ATF field agents weren’t the problem with Operation Fast and Furious, high ranking officials within ATF and the Department of Justice were and  still are. DOJ would eliminate ATF only to take the heat off of the  Obama Administration. By eliminating the bureau, it makes it seem like DOJ is taking Operation Fast and Furious so seriously, they decided to “clear out the corruption, clean house,” however, it would only be a distraction away from the people at the top of the investigation. In fact, evidence shows the DOJ has been stonewalling the Oversight Committee investigation into the operation to protect Obama political appointees.

“It was very frustrating to all of us, and it appears thoroughly to us that the Department is really trying to figure out a way to push the information away from their political appointees at the Department,” former ATF Acting Director Kenneth Melson, who has since been moved to a  position within DOJ, said of his frustration with the Justice Department’s response to the investigation in transcribed closed door testimony with the Oversight Committee in July 2011.

When I called the Department of Justice last week (five times) to request the white paper and receive a comment surrounding the idea of eliminating ATF, I received the following response: “Everyone is away from their desk right now.”

Up to this point, the Department of Justice has denied all allegations  or involvement in Operation Fast and Furious, yet journalists and the House Oversight Committee have proved allegation after allegation to be true. For example, during a Congressional  hearing in July, former ATF Special Agent in Charge William Newell, who has since been promoted to a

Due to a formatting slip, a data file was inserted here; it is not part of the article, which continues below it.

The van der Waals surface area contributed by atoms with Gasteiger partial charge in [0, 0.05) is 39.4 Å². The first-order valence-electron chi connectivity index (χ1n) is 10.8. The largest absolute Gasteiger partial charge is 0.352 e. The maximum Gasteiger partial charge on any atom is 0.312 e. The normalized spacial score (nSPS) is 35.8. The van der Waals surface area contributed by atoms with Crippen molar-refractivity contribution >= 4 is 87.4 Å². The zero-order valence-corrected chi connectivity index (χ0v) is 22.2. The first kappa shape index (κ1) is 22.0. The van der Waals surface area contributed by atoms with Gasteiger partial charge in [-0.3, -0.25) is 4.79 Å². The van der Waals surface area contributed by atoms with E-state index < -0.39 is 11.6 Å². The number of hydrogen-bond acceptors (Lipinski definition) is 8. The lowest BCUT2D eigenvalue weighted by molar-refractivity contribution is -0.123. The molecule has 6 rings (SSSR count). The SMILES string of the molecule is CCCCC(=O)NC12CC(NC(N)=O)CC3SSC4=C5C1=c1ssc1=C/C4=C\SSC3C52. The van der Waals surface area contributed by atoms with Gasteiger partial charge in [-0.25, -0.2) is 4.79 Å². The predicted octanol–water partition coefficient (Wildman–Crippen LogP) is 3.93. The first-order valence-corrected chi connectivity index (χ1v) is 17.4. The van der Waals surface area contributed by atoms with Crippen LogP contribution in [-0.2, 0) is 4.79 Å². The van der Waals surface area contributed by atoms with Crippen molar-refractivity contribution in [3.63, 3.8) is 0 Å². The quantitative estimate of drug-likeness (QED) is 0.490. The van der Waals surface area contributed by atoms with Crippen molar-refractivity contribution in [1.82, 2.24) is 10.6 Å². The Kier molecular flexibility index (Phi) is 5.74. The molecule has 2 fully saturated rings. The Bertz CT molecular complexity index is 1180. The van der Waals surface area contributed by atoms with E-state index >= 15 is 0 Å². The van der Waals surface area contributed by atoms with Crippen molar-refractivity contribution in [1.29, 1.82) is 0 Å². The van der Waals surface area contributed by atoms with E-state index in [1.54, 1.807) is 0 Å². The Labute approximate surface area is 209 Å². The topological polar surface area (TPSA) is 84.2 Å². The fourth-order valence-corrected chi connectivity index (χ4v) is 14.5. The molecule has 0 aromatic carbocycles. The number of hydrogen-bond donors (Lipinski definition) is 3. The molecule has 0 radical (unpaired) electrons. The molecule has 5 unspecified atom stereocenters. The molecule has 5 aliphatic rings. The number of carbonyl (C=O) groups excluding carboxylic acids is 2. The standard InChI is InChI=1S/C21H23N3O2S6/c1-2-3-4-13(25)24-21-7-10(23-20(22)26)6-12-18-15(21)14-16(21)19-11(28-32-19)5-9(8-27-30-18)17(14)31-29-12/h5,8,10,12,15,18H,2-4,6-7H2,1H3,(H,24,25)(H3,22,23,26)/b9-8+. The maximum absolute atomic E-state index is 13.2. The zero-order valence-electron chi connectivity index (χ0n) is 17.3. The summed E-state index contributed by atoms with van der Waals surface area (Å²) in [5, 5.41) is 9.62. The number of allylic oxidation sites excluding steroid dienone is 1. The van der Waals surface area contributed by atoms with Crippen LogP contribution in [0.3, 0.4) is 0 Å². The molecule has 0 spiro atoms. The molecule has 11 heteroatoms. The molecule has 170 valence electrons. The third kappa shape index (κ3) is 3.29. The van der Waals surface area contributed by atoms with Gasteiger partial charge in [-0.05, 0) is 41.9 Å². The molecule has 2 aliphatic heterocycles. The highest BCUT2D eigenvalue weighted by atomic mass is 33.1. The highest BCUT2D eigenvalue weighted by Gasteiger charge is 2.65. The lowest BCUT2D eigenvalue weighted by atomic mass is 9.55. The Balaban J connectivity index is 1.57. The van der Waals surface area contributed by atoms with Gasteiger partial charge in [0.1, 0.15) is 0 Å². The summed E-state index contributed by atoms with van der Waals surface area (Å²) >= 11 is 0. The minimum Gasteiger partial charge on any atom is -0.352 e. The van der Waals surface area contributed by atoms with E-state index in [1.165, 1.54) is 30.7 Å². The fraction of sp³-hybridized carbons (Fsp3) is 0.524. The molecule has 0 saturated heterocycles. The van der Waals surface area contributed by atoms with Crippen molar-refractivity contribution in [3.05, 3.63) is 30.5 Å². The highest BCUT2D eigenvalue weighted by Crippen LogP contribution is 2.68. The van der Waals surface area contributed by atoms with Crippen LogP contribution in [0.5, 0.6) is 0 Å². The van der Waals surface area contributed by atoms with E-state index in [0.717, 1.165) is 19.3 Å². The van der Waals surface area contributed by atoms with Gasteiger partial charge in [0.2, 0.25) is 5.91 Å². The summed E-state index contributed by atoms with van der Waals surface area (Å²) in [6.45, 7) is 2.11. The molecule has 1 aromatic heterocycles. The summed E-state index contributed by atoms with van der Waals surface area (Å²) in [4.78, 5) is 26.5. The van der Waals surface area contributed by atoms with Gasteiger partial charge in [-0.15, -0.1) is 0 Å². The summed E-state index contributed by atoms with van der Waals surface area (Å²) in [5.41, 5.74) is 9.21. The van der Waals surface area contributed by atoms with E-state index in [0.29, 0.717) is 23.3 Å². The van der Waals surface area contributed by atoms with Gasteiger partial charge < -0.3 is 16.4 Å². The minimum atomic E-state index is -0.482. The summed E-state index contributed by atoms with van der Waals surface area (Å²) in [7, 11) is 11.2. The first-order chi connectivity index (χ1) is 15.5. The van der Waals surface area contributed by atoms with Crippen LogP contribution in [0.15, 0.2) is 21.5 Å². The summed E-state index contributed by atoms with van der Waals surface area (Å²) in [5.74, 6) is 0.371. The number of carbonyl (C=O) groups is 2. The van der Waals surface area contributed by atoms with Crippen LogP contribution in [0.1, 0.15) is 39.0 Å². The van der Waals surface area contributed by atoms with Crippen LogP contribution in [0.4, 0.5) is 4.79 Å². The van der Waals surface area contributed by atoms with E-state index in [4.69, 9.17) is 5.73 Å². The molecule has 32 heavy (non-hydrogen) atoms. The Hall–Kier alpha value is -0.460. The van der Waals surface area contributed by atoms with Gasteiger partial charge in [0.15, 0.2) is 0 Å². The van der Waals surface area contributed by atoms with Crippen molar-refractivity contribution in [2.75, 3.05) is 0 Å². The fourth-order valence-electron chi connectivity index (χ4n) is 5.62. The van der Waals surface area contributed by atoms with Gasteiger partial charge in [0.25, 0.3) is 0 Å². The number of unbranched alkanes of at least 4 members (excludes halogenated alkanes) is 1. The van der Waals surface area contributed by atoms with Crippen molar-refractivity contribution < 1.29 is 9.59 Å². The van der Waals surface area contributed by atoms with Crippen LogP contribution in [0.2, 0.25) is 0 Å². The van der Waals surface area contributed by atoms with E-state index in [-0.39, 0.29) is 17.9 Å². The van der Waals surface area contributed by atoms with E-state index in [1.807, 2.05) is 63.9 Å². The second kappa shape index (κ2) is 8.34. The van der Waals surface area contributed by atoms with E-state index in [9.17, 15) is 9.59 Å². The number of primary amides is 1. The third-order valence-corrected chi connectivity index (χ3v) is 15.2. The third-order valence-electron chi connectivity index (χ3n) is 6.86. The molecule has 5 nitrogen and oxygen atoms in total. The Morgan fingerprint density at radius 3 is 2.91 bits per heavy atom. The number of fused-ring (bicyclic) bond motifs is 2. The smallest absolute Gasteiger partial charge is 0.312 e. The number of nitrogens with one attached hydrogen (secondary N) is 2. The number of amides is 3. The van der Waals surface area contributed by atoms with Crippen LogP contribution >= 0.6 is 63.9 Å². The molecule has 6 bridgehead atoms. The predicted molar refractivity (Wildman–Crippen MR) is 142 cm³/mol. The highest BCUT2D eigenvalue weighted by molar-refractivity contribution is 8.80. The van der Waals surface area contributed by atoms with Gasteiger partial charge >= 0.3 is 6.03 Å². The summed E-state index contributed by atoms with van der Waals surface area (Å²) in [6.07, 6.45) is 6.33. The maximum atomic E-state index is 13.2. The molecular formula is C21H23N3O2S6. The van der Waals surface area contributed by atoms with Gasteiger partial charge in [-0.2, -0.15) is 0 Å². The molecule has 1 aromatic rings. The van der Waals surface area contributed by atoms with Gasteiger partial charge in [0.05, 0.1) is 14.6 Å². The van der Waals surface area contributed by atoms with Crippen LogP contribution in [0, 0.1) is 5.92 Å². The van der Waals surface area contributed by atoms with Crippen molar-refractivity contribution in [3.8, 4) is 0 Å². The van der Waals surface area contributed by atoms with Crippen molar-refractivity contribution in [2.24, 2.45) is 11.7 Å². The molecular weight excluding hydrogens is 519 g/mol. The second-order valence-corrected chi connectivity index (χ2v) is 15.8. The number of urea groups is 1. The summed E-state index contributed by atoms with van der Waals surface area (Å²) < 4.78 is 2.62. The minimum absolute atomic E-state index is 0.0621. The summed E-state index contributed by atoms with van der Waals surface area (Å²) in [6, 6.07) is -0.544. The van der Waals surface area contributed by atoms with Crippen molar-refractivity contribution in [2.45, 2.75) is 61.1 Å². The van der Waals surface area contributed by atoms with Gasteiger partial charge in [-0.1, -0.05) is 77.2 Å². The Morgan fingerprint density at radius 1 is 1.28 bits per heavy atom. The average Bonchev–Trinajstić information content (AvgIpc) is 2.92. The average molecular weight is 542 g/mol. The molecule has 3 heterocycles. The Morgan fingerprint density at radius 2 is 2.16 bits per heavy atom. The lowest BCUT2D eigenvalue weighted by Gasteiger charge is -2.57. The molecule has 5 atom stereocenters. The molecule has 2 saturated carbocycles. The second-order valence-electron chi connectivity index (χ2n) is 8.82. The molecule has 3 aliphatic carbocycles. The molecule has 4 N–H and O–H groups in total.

position within the Justice Department, denied that his agency was trafficking guns to Mexico, despite overwhelming evidence and testimony from other ATF agents proving otherwise.

“At no time in our strategy was it to allow guns to be taken to Mexico,”  Newell said on July 26, 2011, adding that at no time did his agency allow guns to walk.

We’ve heard this was a low level, “rogue” operation, turns out high  level officials in the Justice Department, DEA, FBI, DHS, and even members of the White House national security team knew about Operation Fast and Furious.

Last week, ATF offered 400 agents buy outs to avoid budget cuts and is expecting 250-275 agents to take the offer through Voluntary Early Retirement. These buyouts come at a convenient time for the Justice Department, which can eliminate ATF, then say it’s because of budget cuts, when really, it’s to cover their tracks. …”

http://cleanupatf.org/forums/index.php?/topic/272-doj-white-paper-circulating-eliminating-atf/

Time for a special prosecutor to be named.

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A brief timeline for Operation Gunwalker
Posted by David Hardy · 29 September 2011 04:41 PM

February 2009: AG Holder calls for reinstating the “assault weapon” ban, saying “I think that will have a positive impact in Mexico, at a minimum.”

March 2009: Hillary Clinton visits Mexico, delivers a speech. “These criminals are outgunning law enforcement officials,” Clinton said of the street warfare in towns near the border that have claimed more than 6,000 lives in the past year. And since we know that the vast majority, 90% of that [weaponry] comes from our country, we’re going to try to stop it from getting there in the first place,” Clinton said.”